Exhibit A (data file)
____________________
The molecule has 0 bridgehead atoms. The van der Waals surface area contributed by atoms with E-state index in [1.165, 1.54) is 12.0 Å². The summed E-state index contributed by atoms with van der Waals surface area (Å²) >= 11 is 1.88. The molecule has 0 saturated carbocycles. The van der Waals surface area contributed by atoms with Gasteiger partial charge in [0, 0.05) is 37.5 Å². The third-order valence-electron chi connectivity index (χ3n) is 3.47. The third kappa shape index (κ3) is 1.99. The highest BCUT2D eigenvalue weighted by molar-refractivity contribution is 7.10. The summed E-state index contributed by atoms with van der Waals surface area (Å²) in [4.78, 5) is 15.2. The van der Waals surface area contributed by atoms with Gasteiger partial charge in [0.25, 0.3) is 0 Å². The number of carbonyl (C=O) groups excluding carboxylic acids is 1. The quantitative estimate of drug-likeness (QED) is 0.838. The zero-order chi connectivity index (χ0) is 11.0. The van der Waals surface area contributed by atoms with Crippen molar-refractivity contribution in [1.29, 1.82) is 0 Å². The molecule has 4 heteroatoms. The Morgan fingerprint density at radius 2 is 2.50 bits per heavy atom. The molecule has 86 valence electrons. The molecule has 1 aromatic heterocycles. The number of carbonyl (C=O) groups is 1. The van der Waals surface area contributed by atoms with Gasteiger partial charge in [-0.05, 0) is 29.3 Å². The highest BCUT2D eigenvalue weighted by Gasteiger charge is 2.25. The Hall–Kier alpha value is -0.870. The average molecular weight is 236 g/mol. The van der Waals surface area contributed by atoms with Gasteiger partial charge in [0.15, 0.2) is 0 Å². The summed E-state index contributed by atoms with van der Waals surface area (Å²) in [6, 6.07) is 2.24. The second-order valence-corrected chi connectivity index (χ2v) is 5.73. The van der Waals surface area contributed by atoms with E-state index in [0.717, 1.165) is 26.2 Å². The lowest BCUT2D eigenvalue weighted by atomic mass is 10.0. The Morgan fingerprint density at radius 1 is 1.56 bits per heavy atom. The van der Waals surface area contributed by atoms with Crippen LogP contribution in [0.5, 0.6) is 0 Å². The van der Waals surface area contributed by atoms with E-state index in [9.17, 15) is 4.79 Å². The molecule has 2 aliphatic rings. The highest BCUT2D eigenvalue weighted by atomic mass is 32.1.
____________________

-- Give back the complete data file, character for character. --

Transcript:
The molecule has 0 bridgehead atoms. The van der Waals surface area contributed by atoms with E-state index in [1.165, 1.54) is 12.0 Å². The summed E-state index contributed by atoms with van der Waals surface area (Å²) >= 11 is 1.88. The molecule has 0 saturated carbocycles. The van der Waals surface area contributed by atoms with Gasteiger partial charge in [0, 0.05) is 37.5 Å². The third-order valence-electron chi connectivity index (χ3n) is 3.47. The third kappa shape index (κ3) is 1.99. The highest BCUT2D eigenvalue weighted by molar-refractivity contribution is 7.10. The summed E-state index contributed by atoms with van der Waals surface area (Å²) in [4.78, 5) is 15.2. The van der Waals surface area contributed by atoms with Gasteiger partial charge in [0.25, 0.3) is 0 Å². The number of carbonyl (C=O) groups excluding carboxylic acids is 1. The quantitative estimate of drug-likeness (QED) is 0.838. The zero-order chi connectivity index (χ0) is 11.0. The van der Waals surface area contributed by atoms with Crippen molar-refractivity contribution in [1.29, 1.82) is 0 Å². The molecule has 4 heteroatoms. The Morgan fingerprint density at radius 2 is 2.50 bits per heavy atom. The molecule has 86 valence electrons. The molecule has 1 aromatic heterocycles. The number of carbonyl (C=O) groups is 1. The van der Waals surface area contributed by atoms with Gasteiger partial charge in [-0.05, 0) is 29.3 Å². The highest BCUT2D eigenvalue weighted by Gasteiger charge is 2.25. The Hall–Kier alpha value is -0.870. The average molecular weight is 236 g/mol. The van der Waals surface area contributed by atoms with Gasteiger partial charge in [0.15, 0.2) is 0 Å². The summed E-state index contributed by atoms with van der Waals surface area (Å²) in [6, 6.07) is 2.24. The second-order valence-corrected chi connectivity index (χ2v) is 5.73. The van der Waals surface area contributed by atoms with E-state index in [0.717, 1.165) is 26.2 Å². The lowest BCUT2D eigenvalue weighted by atomic mass is 10.0. The Morgan fingerprint density at radius 1 is 1.56 bits per heavy atom. The van der Waals surface area contributed by atoms with Crippen LogP contribution in [0.5, 0.6) is 0 Å². The van der Waals surface area contributed by atoms with E-state index in [9.17, 15) is 4.79 Å². The molecule has 2 aliphatic rings. The highest BCUT2D eigenvalue weighted by atomic mass is 32.1.